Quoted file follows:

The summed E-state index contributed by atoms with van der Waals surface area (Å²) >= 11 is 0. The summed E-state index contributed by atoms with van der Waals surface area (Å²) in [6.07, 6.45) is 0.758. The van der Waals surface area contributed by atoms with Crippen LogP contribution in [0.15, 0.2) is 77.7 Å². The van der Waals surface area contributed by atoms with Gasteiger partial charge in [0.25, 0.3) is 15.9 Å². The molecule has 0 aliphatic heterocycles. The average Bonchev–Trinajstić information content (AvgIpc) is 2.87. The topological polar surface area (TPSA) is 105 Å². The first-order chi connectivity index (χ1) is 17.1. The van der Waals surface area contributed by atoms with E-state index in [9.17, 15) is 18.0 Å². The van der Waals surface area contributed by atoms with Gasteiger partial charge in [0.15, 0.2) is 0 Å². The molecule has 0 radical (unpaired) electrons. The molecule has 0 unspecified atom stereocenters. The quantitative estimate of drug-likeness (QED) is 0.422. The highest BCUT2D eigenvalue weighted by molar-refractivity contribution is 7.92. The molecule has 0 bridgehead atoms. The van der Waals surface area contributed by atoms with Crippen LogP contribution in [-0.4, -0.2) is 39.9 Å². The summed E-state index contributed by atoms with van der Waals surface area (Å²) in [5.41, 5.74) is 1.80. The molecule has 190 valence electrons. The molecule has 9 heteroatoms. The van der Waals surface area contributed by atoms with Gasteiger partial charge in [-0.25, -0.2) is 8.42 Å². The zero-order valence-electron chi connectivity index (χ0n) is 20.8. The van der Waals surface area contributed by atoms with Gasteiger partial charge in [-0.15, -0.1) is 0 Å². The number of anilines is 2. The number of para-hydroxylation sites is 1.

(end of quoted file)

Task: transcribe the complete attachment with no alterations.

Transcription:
The summed E-state index contributed by atoms with van der Waals surface area (Å²) >= 11 is 0. The summed E-state index contributed by atoms with van der Waals surface area (Å²) in [6.07, 6.45) is 0.758. The van der Waals surface area contributed by atoms with Crippen LogP contribution in [0.15, 0.2) is 77.7 Å². The van der Waals surface area contributed by atoms with Gasteiger partial charge in [0.25, 0.3) is 15.9 Å². The molecule has 0 aliphatic heterocycles. The average Bonchev–Trinajstić information content (AvgIpc) is 2.87. The topological polar surface area (TPSA) is 105 Å². The first-order chi connectivity index (χ1) is 17.1. The van der Waals surface area contributed by atoms with E-state index in [9.17, 15) is 18.0 Å². The van der Waals surface area contributed by atoms with Gasteiger partial charge in [0.15, 0.2) is 0 Å². The molecule has 0 radical (unpaired) electrons. The molecule has 0 unspecified atom stereocenters. The quantitative estimate of drug-likeness (QED) is 0.422. The highest BCUT2D eigenvalue weighted by molar-refractivity contribution is 7.92. The molecule has 0 bridgehead atoms. The van der Waals surface area contributed by atoms with Crippen LogP contribution in [-0.4, -0.2) is 39.9 Å². The summed E-state index contributed by atoms with van der Waals surface area (Å²) in [5.41, 5.74) is 1.80. The molecule has 190 valence electrons. The molecule has 9 heteroatoms. The van der Waals surface area contributed by atoms with Gasteiger partial charge in [-0.25, -0.2) is 8.42 Å². The zero-order valence-electron chi connectivity index (χ0n) is 20.8. The van der Waals surface area contributed by atoms with Gasteiger partial charge in [-0.15, -0.1) is 0 Å². The number of anilines is 2. The number of para-hydroxylation sites is 1.